Brexit-backer Arron Banks repeatedly denied that Leave.EU appealed to National Front supporters – in a bid to get the BBC to drop an investigation
Arron Banks repeatedly lied to cover-up his Brexit campaign’s effort to attract far-right extremists.
Leave.EU paid for Facebook adverts targeted at supporters of the National Front, the BNP, Britain First and the EDL.
But when the BBC asked for a response to a story they planned to run, Mr Banks sent a barrage of emails in an attempt to get the story dropped.
Leaked emails, seen by Channel 4 News, show Mr Banks insisted the BBC’s accusation were “wholly wrong” – despite his own staff telling him the story was true.
One Leave.EU employee told him: “Those are our ads, we have targeted those groups since the beginning of the campaign as they gain most traction.”
Another Leave.EU staffer proposed telling the BBC: “We pay for target ads for all political parties, not just right wing.”
But Mr Banks replied: “Not the right answer.”
Instead, Mr Banks told the BBC: “It’s wholly wrong to say we have targeted extreme right parties… your report needs to reflect this or it will be biased and if we have to we will take whatever legal action we need.”
Andy Wigmore, Leave.EU’s Head of Communications, even appealed to the head of BBC Westminster, Robbie Gibb, in a further attempt to prevent the story from being run.
Mr Gibb is now Theresa May’s head of communications.
In a series of late night emails to Mr Gibb, Mr Banks described the story as a “smear campaign” and threatened to make a formal complaint.
Afterwards, Mr Banks emailed another Leave.EU director, saying: “I don’t think they will Run it after all that lot . You will have a busy week next week since Robbie will react by giving us massive exposure.”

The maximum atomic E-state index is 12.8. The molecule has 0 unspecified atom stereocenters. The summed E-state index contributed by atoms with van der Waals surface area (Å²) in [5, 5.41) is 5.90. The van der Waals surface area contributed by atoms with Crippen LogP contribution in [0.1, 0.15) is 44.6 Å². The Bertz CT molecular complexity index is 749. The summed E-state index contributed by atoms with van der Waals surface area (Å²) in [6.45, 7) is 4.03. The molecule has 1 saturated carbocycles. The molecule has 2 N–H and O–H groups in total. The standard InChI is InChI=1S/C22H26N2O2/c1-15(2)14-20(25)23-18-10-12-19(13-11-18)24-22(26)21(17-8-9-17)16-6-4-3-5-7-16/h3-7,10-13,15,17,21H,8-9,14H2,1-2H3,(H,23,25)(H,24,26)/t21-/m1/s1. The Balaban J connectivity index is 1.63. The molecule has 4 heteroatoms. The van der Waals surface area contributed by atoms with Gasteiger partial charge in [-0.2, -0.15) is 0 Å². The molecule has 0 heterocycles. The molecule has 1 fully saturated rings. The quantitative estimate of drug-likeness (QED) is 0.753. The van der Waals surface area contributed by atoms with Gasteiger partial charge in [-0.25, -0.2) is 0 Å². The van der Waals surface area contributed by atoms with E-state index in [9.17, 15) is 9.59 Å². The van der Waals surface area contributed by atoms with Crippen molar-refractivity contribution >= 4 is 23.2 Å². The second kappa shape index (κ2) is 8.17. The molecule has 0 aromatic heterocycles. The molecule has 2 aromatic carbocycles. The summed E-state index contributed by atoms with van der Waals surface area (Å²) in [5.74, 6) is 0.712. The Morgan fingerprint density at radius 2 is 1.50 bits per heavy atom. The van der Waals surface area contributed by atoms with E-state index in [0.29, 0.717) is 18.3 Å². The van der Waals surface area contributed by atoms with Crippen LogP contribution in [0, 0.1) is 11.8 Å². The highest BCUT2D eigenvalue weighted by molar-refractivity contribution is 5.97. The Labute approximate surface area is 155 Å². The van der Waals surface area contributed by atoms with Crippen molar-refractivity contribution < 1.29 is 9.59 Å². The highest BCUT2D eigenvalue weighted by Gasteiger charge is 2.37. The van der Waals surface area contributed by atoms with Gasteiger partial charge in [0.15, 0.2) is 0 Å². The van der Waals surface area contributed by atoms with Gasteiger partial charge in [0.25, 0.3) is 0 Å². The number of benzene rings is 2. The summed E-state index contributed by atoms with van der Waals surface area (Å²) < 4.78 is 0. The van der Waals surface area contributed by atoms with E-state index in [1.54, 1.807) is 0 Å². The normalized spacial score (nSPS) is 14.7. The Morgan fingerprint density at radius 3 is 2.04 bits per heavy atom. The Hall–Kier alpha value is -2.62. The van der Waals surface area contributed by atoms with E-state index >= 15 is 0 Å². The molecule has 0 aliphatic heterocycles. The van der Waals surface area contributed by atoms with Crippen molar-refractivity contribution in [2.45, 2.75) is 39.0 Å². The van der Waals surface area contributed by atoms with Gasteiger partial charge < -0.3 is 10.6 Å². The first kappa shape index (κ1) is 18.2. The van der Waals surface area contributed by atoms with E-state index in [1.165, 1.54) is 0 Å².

The BBC dropped its investigation. They told us this was because they were unable to establish that Leave.EU had targeted far right groups deliberately.
A version of this story about Leave.EU targeting the far right was eventually reported by the Sunday Times.
In his book about the referendum campaign, Arron Banks recounted the incident, claiming: “Robbie Gibb is being quite helpful and says he’s trying to hose it down.”
The former Chairman of the BBC Trust, Lord Patten, told us: “These are serious allegations and that the BBC’s Director General should investigate why the story was dropped”.
The BBC told us our story is “untrue” and that they had resisted pressure from Arron Banks.
Robbie Gibb told Channel 4 News: “These allegations are ridiculous and without merit. I remain proud of my contribution to the BBC’s impartial coverage of the 2016 EU referendum campaign.”
When asked for a response to this story, Leave.EU questioned our methods and journalistic integrity – and also threatened to post one of our journalist’s personal phone number on social media.
The BBC’s full statement is as follows:
“Three years ago, the BBC investigated allegations about Leave.EU and the deliberate targeting of far-right organisations on Facebook. Since we were unable to establish that Leave.EU had targeted these organisations deliberately, the story wasn’t broadcast.
“The correspondent involved has made it clear that due to a lack of evidence, he did not run this story. He would not allow a story to be spiked for any other reason.
“Mr Gibb was not the editor involved with this story. He had no say in the decision to investigate the issue or the editorial decision not to run it. He did not – and could not – prevent this story being broadcast across BBC News.
“Richard Tice of Leave.UK was dropped as an interviewee by the editor of the Andrew Marr Show while we investigated this story. There were no other factors involved or wider discussions held. Indeed, Leave.UK objected to this decision.
“The leaked emails Channel 4 News has obtained simply give an insight into the fact that senior editors in BBC News are regularly subjected to lobbying, pressure and complaints from political groupings. It is pressure which it is incumbent on the BBC to resist – and it did. Indeed, Nigel Farage did not appear on the BBC’s Great Debate despite Leave.UK’s determination that he should.
“The BBC covered hundreds of stories on Brexit. We have seen no evidence to substantiate claims that our editorial standards have been compromised in any way. There were no upheld complaints about a lack of due impartiality in our Brexit coverage, the standard by which our output is judged.”